There’s a word in Amharic PCVs and Ethiopians pop out: Izo/Izosh. There’s no direct English translation, the word being a combination of, “Be strong,” and, “I am with you.”
You can use the word in almost any context — tumbling off a bus, tripping in a drainage ditch, finding words to fill conversation, easing a friend in distress.
The response rocks, too. Yibejish. (YEE-bej-ish.) “You make me strong.”
There are multiple women in my town who make me strong. For this post, I’m going to loosely focus on two — more on one than the other. Others will find themselves laced into future posts, in a series of those who have molded what site has become to me.
There are two young women in my town, whose lives follow no parallel, despite being similar in age.
The first is Eden, the grade 9 student I met last fall. The girl who has spent countless hours in my house studying English, listening to Elton John songs to pick apart new words and rhythms (and discovering she’s a fan of kaleidoscopes). This is the girl who asks questions, stretches her limits, opens her heart to her friends.
The second is Maroke, a grade 10 student who lived on my compound before moving to Addis Ababa with her husband this summer.
Did you say your tenth-grade friend has a husband?
I did. She got married a few months before she finished the ninth grade, in spring 2014. I refused to believe she was married until her husband showed me wedding photos.
When she lived in town, she went to class in the mornings, came home around lunchtime and began preparing lunch and dinner for her husband, who worked at the water factory about 10 kilometers outside of town. Then she would wash laundry. Then dishes. Sometimes I saw her washing and braiding her own hair. At night, she pounded bunna beans, softening them to a fine powder for the next day.
When the shint bet needed to be bleached, that was Maroke’s job. When the ferenji on the compound did laundry for the first time, it was her who stopped what she was doing to come over and teach me her technique.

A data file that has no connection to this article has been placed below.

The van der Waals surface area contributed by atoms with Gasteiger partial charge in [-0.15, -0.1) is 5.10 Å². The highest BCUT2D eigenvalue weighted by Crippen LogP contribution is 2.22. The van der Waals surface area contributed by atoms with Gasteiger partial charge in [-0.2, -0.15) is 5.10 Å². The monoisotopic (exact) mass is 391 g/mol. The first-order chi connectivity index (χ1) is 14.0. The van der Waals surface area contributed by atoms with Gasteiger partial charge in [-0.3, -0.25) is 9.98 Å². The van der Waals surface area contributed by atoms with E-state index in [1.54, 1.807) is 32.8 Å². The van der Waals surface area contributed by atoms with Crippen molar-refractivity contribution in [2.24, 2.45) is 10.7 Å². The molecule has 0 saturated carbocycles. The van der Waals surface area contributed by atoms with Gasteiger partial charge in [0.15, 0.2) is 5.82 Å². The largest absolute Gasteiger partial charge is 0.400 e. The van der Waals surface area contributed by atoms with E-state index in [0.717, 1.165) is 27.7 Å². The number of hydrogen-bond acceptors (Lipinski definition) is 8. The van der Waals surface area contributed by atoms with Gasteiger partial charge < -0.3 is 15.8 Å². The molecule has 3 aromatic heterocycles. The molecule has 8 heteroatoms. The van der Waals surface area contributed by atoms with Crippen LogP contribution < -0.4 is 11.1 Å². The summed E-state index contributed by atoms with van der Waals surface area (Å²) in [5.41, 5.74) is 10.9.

When rain drummed hard enough to keep us all confined to the compound for days on end last year, she came inside my room to watch Discovery Channel documentaries (a word now pronounced as doc-U-men-TARY) and asked about the white rain falling from the sky (snow).
When I tore my meniscus in the shint bet, it was Maroke who kept me in bed, washed out my house, put me to bed and stopped by a few hours later with dinner. Once a week, she invited me over for dinner and coffee. We’d read together and sometimes dance. As our friendship developed, she began letting me prepare wats (sauce-like dishes) with her. She’d let me beat the bunna beans. Most nights, she asked me to hold a light up while she grounded the beans.
On the nights when her husband was gone and she couldn’t get a hold of him, she’d come over, sit in my room and say, “Issu tefah.” (He is lost from me.) Where did he go? I’d ask. Some nights, she’d shrug her shoulders as she said she didn’t know.
Maroke, a grade 10 student who should have spent all of her waking moments studying to pass the national exam, never did an hour of homework. School was a government-mandated formality.
She moved this summer to Addis Ababa when I was in Addis Ababa for a week of mid-service medical exams. I didn’t realize she had moved for good until two months after the fact. (I thought she had returned to her parents’ home in Adama for the summer, as she had last year. It was only when I saw new people moving into her room that I realized she may have left. Even then, I saw my new neighbors as short-term renters, individuals who would pack up and leave once Maroke returned.)
Maroke hasn’t returned and her phone number has since changed, but she remains a piece of me. By extension, a part of her remains rooted in this small mountain Gurage town.
When I ride into town, her voice fills my head. Yet tefash? Where have you been lost from me? Never Where have you been? but always a soft tefash, a “my friend, I missed you,” intonation strong in her voice.
She has shown me, time and time again, that there is never too little time to care for someone you love. Time and time again, she has demonstrated racial and linguistic barriers mean nothing in friendship.
I have no idea if she ever began the eleventh grade. (We can assume she didn’t…) She’s one of the many faces to the millions of girls whose lives take on a new direction as a result of factors beyond their control.
She’s one of the faces of a few who can see the scope of her situation yet smile through each day. You hear it in her laughs, see it in the energy she invests into household chores, feel it when she greets people as they walk onto the compound.
Does Addis Ababa give her the opportunity to continue her dance between adolescence and adulthood? Has it thrust her, more prematurely, into adulthood?
She has taught me to best serve others, we must understand others second, and we must respect ourselves first.